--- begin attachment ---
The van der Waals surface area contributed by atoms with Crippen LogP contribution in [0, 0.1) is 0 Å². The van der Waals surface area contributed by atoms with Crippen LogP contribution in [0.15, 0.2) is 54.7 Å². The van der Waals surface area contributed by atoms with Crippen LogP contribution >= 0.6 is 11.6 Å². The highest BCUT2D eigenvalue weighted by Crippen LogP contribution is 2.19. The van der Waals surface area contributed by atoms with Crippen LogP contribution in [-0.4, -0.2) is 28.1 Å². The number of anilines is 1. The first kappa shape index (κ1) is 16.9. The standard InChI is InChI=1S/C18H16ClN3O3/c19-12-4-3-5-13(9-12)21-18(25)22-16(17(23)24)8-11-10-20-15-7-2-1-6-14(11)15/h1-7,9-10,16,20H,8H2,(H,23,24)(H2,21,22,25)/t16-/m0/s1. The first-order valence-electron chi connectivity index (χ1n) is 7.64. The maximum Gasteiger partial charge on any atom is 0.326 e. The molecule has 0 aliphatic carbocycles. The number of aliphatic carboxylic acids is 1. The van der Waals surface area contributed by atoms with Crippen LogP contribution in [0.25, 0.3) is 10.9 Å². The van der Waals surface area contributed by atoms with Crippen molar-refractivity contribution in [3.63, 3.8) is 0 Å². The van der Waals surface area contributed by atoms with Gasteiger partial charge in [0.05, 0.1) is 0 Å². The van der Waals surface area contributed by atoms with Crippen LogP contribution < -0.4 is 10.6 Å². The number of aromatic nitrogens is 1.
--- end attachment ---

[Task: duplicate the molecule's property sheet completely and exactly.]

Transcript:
The van der Waals surface area contributed by atoms with Crippen LogP contribution in [0, 0.1) is 0 Å². The van der Waals surface area contributed by atoms with Crippen LogP contribution in [0.15, 0.2) is 54.7 Å². The van der Waals surface area contributed by atoms with Crippen LogP contribution >= 0.6 is 11.6 Å². The highest BCUT2D eigenvalue weighted by Crippen LogP contribution is 2.19. The van der Waals surface area contributed by atoms with Crippen LogP contribution in [-0.4, -0.2) is 28.1 Å². The number of anilines is 1. The first kappa shape index (κ1) is 16.9. The standard InChI is InChI=1S/C18H16ClN3O3/c19-12-4-3-5-13(9-12)21-18(25)22-16(17(23)24)8-11-10-20-15-7-2-1-6-14(11)15/h1-7,9-10,16,20H,8H2,(H,23,24)(H2,21,22,25)/t16-/m0/s1. The first-order valence-electron chi connectivity index (χ1n) is 7.64. The maximum Gasteiger partial charge on any atom is 0.326 e. The molecule has 0 aliphatic carbocycles. The number of aliphatic carboxylic acids is 1. The van der Waals surface area contributed by atoms with Crippen LogP contribution in [0.25, 0.3) is 10.9 Å². The van der Waals surface area contributed by atoms with Crippen molar-refractivity contribution in [3.63, 3.8) is 0 Å². The van der Waals surface area contributed by atoms with Gasteiger partial charge in [0.05, 0.1) is 0 Å². The van der Waals surface area contributed by atoms with Crippen LogP contribution < -0.4 is 10.6 Å². The number of aromatic nitrogens is 1.